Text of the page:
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Dialogue Tags

By
Mignon Fogarty
1-minute read

dialogue tags

The name comes first in dialogue tags.

Let’s say you’re writing a brilliant piece of dialogue for your novel: “The zombie was wearing a pink carnation.” Is it said Squiggly? or Squiggly said?

I always have to look that up. It’s a ubiquitous thing. You probably see dialogue or a quotation in a news story 100 times a day, but for my brain, it’s background noise. It doesn’t register.

Here's the answer: The name comes first in dialogue tags.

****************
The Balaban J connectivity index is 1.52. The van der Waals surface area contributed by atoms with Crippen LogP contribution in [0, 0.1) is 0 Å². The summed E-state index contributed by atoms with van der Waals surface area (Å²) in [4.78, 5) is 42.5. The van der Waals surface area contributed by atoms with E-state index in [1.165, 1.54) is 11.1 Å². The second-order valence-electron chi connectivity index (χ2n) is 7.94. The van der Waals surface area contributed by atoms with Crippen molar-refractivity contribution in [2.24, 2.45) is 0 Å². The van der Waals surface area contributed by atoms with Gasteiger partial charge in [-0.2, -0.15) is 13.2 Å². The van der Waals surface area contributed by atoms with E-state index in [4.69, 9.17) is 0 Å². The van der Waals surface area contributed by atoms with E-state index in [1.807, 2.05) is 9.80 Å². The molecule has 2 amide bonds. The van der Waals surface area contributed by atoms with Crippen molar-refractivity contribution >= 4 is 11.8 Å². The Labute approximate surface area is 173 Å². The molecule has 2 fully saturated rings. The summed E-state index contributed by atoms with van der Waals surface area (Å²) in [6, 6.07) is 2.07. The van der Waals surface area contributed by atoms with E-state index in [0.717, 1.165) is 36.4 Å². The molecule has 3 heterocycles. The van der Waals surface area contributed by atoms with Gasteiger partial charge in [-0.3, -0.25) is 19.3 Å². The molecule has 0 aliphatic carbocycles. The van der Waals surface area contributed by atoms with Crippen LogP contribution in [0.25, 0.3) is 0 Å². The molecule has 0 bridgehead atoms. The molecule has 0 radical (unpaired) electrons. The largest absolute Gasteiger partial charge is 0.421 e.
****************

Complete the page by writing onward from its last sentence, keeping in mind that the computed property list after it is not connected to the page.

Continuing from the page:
“The zombie was wearing a pink carnation,” Squiggly said. 

‘He Said’ or ‘Said He’?

It’s the same for pronouns. The pronoun comes first too.

“The zombie was wearing a pink carnation,” he said.

From now on, I’ll try to remember that who said it is the important part, so it comes first, and you can remember it that way too. 

Image courtesy of Shutterstock.

About the Author

Mignon Fogarty

Mignon Fogarty is the founder of Quick and Dirty Tips and the author of seven books on language, including the New York Times bestseller "Grammar Girl's Quick and Dirty Tips for Better Writing." She is an inductee in the Podcasting Hall of Fame, and the show is a five-time winner of Best Education Podcast in the Podcast Awards. She has appeared as a guest expert on the Oprah Winfrey Show and the Today Show. Her popular LinkedIn Learning courses help people write better to communicate better.